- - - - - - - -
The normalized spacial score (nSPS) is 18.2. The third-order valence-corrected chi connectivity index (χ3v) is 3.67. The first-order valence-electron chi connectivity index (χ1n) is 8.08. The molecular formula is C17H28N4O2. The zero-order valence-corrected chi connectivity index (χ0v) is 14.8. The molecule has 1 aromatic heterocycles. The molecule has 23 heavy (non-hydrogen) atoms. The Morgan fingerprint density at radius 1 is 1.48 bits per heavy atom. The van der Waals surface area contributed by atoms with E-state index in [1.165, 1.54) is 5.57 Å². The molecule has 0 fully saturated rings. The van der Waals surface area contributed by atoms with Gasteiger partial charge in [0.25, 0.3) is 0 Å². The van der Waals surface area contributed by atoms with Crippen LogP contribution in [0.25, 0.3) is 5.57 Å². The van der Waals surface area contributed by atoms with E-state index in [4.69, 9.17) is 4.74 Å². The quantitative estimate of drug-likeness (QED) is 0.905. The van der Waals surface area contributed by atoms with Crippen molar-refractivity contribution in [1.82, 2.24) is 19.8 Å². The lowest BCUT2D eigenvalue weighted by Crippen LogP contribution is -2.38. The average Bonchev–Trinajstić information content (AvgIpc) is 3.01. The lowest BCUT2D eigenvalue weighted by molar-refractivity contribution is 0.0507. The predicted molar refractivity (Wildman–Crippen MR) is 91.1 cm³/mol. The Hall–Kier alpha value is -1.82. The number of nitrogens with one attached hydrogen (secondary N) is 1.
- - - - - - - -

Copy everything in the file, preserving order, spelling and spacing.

The normalized spacial score (nSPS) is 18.2. The third-order valence-corrected chi connectivity index (χ3v) is 3.67. The first-order valence-electron chi connectivity index (χ1n) is 8.08. The molecular formula is C17H28N4O2. The zero-order valence-corrected chi connectivity index (χ0v) is 14.8. The molecule has 1 aromatic heterocycles. The molecule has 23 heavy (non-hydrogen) atoms. The Morgan fingerprint density at radius 1 is 1.48 bits per heavy atom. The van der Waals surface area contributed by atoms with E-state index in [1.165, 1.54) is 5.57 Å². The molecule has 0 fully saturated rings. The van der Waals surface area contributed by atoms with Gasteiger partial charge in [0.25, 0.3) is 0 Å². The van der Waals surface area contributed by atoms with Crippen LogP contribution in [0.25, 0.3) is 5.57 Å². The van der Waals surface area contributed by atoms with E-state index in [4.69, 9.17) is 4.74 Å². The quantitative estimate of drug-likeness (QED) is 0.905. The van der Waals surface area contributed by atoms with Crippen molar-refractivity contribution in [1.82, 2.24) is 19.8 Å². The lowest BCUT2D eigenvalue weighted by Crippen LogP contribution is -2.38. The average Bonchev–Trinajstić information content (AvgIpc) is 3.01. The lowest BCUT2D eigenvalue weighted by molar-refractivity contribution is 0.0507. The predicted molar refractivity (Wildman–Crippen MR) is 91.1 cm³/mol. The Hall–Kier alpha value is -1.82. The number of nitrogens with one attached hydrogen (secondary N) is 1.